Volatility rears its head… briefly

The month of August has proven to be one of the most volatile months in share markets in over 4 years with both the Dow Jones Industrial and S&P 500 both producing five days in the month where they both rose or fell by over 2%.

The volatility has been blamed on the drop in the Shanghai Composite, but the reality is that this might only apply the Chinese and Emerging markets. For the volatility seen in the US the catalyst was thought to be the next stage of the “Taper Tantrum” as the markets now priced in the expectation of the US Federal Open Monetary Committee (the Fed) increasing interest rates for the first time in over 6.5 years.

There is little doubt that the markets initially got nervous about the drop in the Shanghai Composite, which has now dropped by over 39% since its high in June 15. This massive increase in volatility has led investors to finally start to review the pricing of risk in the markets, and hence we saw the S&P500 also drop by around 12% over one week in August before rebounding by 6.5% the following week.

 

Chart 1 – Shanghai Composite

Shanghai Composite

Chart 2 – US S&P500

 S&P 500

Volatility Index

VIX

Source: Bloomberg.com

 

 

 

The “Tapper Tantrum” alludes to markets becoming more volatile as fund managers start to price in any change of the Feds support in the bond markets. We last saw a similar “tantrum” when the Fed ceased adding further funds in their most recent round of Quantitate Easing (QE). More recently, as the Fed and other central banks have moved to support lower interest rates for longer, investors have moved into higher yielding markets, such as some of the BRICK countries.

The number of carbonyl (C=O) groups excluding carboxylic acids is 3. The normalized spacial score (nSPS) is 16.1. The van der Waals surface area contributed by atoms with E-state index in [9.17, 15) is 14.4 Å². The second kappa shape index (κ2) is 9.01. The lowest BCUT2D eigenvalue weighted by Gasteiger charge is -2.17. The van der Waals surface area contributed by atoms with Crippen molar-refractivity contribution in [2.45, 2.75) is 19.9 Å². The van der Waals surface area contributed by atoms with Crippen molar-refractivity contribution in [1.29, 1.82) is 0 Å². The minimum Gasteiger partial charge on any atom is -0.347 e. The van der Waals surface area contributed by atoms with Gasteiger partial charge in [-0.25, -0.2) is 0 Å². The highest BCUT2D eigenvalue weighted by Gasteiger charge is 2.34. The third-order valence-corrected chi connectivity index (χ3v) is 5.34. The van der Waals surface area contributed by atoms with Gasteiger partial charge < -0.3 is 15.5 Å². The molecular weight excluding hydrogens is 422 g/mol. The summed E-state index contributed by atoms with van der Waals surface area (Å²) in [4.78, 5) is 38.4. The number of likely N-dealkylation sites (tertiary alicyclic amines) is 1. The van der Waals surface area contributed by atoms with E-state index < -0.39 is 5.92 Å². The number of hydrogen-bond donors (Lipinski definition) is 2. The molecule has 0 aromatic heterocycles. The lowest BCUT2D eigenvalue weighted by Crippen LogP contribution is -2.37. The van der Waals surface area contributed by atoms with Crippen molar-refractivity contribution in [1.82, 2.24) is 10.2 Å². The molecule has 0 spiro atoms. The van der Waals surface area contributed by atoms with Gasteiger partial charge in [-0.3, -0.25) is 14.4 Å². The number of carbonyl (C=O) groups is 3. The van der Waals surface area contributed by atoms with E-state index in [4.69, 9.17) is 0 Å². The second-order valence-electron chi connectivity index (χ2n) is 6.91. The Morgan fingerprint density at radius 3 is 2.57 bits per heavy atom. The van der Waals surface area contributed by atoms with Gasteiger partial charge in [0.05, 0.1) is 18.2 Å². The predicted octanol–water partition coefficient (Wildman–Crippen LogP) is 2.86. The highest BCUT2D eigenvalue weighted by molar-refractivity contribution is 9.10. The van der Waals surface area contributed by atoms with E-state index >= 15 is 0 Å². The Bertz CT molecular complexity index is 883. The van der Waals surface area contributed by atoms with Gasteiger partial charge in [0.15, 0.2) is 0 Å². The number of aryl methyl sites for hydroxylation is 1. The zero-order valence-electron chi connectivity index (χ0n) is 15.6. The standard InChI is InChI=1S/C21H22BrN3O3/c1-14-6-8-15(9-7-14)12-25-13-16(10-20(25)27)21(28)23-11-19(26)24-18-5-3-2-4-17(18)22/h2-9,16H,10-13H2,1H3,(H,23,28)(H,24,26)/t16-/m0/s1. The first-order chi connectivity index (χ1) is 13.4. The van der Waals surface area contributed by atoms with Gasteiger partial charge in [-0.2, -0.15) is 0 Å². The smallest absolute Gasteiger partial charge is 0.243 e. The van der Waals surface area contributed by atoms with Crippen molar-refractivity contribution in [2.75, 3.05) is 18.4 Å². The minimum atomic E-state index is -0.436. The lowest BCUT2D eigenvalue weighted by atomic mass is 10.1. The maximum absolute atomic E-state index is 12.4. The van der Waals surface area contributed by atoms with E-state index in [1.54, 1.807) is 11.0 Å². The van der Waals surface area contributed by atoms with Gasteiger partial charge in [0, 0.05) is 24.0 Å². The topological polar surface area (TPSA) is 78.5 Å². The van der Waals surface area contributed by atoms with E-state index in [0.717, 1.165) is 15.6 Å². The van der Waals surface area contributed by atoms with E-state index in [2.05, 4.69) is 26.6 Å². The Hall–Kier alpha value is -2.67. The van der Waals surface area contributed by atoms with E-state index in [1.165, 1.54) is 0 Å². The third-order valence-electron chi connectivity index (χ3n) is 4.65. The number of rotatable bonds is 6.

This has added greater risk to clients’ portfolios, without a commiserate increase in returns, and as we get closer to the Feds “lift off” date (increasing the interest rates), funds have now flown from the emerging markets back to the “safe haven” of the US markets. The removal of capital from emerging markets did not just have a negative impact on emerging share markets, but also emerging bond markets, as the higher yields bonds were sold into a reasonably illiquid market.

Fund managers withdrawal of capital from emerging market economies has been further encouraged by oil prices, which continued to slump on the news that China’s growth was slowing. This drop in demand has led to an increase in oversupply, as the US and Middle East continues to produce excessive levels of oil. At present crude oil is trading at $49.56, which is down from $114.81 seen in the middle of 2014.

Varied index performance – ending 31st Aug 2015

returns

Source: Craigs Investment Partners All returns Aug 2015 report.